Retirement. That can be a daunting word for many farmers. What can be even more daunting, however, is transferring the family farm upon retirement.

Farm transfer doesn't have to be a frustrating, scary, feud-filled process, however. Especially when you seek help from professionals.

“Transferring the family farm is a detailed process and requires the help of professionals,” says Gary Hachfeld, University of Minnesota regional Extension educator. “The laws are complex and they keep changing. There are lots of costly mistakes that can be alleviated by using a professional.

“Sure, you could go online and download forms, but you could also end up paying taxes you wouldn't normally have to pay, and your assets may end up somewhere unintended,” he says.

According to Sharon DeVaney, professor at Purdue University, a professional can help in the transfer, especially if there are communication or other issues within the family, including off-farm siblings being included in farm transfer.

“An advisor should try to learn the goals of the older person, and encourage them to make estate plans while in good health,” says DeVaney. “Most advisors suggest that (off-farm siblings) be included in the planning for transfer, but the contribution made over the years by the child who stayed on the farm should be rewarded.”

When it comes to including the family in the transfer, many emotions can become involved. That's another good reason to work with an outside professional.

“A professional can play an intermediary role in helping the exiting generation think through their goals. They can also help by downplaying or eliminating family feuds in dividing assets,” says Hachfeld.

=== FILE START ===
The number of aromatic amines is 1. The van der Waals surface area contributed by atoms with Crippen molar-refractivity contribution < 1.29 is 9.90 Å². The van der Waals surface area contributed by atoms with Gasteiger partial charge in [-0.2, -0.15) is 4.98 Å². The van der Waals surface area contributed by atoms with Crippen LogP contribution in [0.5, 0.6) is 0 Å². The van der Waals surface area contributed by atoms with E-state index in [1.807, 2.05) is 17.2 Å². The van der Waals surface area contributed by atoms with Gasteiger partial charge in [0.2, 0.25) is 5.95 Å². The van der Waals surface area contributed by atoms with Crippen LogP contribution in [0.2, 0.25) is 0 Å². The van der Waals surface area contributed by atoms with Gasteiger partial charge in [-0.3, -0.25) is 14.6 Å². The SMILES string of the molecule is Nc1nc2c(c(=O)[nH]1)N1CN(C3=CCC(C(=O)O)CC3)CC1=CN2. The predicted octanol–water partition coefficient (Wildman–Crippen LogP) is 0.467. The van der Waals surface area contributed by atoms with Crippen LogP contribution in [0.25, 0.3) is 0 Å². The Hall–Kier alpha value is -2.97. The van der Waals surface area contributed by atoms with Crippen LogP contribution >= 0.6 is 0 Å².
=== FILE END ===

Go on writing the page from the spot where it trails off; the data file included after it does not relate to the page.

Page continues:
TO AVOID FEUDS from the get-go, it's important to set goals and have firm strategies for the transfer process.

“The strategies selected depend on a number of issues, including finances of all parties, tax issues associated with each strategy and treatment of other non-farm heirs,” says Hachfeld. “Once the transfer process has been established, an associated estate plan must also be drafted. The combination of a strong transfer plan associated with an estate plan can enable a farm family to meet its farm business goals.”

For information about starting the transfer process, and even bringing up a transfer, visit the Who Will Get Grandpa's Farm Web site (www.ces.purdue.edu/farmtransfer/index.htm) developed by DeVaney. It addresses different scenarios and strategies in transferring the farm.

The University of Minnesota Extension also has some helpful fact sheets that can be found online at www.cffm.umn.edu, and then clicking on Publications — Farm Management along the left-hand side. Then, scroll down to find the series on transferring the farm and estate planning.